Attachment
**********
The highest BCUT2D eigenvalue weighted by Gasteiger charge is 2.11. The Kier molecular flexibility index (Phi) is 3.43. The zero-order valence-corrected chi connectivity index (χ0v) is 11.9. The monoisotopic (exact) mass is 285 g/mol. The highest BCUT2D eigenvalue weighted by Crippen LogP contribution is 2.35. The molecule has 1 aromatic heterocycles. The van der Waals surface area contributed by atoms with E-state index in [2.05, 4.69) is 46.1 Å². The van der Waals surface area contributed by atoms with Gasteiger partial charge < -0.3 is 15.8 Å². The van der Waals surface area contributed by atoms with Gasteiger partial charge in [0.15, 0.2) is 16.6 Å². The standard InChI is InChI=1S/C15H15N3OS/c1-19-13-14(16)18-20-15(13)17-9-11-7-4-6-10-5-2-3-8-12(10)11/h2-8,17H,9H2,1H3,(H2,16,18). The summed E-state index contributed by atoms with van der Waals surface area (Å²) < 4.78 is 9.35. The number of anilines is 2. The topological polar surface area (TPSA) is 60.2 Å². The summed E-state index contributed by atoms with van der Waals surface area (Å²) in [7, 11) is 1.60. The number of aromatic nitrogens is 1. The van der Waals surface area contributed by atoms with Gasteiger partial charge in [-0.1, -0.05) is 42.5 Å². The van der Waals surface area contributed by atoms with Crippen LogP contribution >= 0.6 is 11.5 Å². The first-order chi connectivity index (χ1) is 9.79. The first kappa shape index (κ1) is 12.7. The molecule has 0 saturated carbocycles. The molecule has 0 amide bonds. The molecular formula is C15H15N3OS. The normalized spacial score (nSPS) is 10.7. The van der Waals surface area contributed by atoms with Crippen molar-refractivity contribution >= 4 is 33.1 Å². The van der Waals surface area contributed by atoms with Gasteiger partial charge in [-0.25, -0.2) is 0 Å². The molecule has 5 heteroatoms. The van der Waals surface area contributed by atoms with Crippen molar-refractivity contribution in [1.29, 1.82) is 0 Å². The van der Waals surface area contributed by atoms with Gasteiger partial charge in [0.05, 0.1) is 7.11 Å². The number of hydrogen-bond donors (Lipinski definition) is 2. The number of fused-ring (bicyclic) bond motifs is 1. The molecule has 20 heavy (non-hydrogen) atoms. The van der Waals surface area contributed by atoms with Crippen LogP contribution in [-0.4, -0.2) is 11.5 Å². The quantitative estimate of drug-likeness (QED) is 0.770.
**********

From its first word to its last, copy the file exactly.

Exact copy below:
The highest BCUT2D eigenvalue weighted by Gasteiger charge is 2.11. The Kier molecular flexibility index (Phi) is 3.43. The zero-order valence-corrected chi connectivity index (χ0v) is 11.9. The monoisotopic (exact) mass is 285 g/mol. The highest BCUT2D eigenvalue weighted by Crippen LogP contribution is 2.35. The molecule has 1 aromatic heterocycles. The van der Waals surface area contributed by atoms with E-state index in [2.05, 4.69) is 46.1 Å². The van der Waals surface area contributed by atoms with Gasteiger partial charge < -0.3 is 15.8 Å². The van der Waals surface area contributed by atoms with Gasteiger partial charge in [0.15, 0.2) is 16.6 Å². The standard InChI is InChI=1S/C15H15N3OS/c1-19-13-14(16)18-20-15(13)17-9-11-7-4-6-10-5-2-3-8-12(10)11/h2-8,17H,9H2,1H3,(H2,16,18). The summed E-state index contributed by atoms with van der Waals surface area (Å²) < 4.78 is 9.35. The number of anilines is 2. The topological polar surface area (TPSA) is 60.2 Å². The summed E-state index contributed by atoms with van der Waals surface area (Å²) in [7, 11) is 1.60. The number of aromatic nitrogens is 1. The van der Waals surface area contributed by atoms with Gasteiger partial charge in [-0.1, -0.05) is 42.5 Å². The van der Waals surface area contributed by atoms with Crippen LogP contribution >= 0.6 is 11.5 Å². The first-order chi connectivity index (χ1) is 9.79. The first kappa shape index (κ1) is 12.7. The molecule has 0 saturated carbocycles. The molecule has 0 amide bonds. The molecular formula is C15H15N3OS. The normalized spacial score (nSPS) is 10.7. The van der Waals surface area contributed by atoms with Crippen molar-refractivity contribution >= 4 is 33.1 Å². The van der Waals surface area contributed by atoms with Gasteiger partial charge in [-0.25, -0.2) is 0 Å². The molecule has 5 heteroatoms. The van der Waals surface area contributed by atoms with Crippen molar-refractivity contribution in [1.29, 1.82) is 0 Å². The van der Waals surface area contributed by atoms with Gasteiger partial charge in [0.05, 0.1) is 7.11 Å². The number of hydrogen-bond donors (Lipinski definition) is 2. The number of fused-ring (bicyclic) bond motifs is 1. The molecule has 20 heavy (non-hydrogen) atoms. The van der Waals surface area contributed by atoms with Crippen LogP contribution in [-0.4, -0.2) is 11.5 Å². The quantitative estimate of drug-likeness (QED) is 0.770.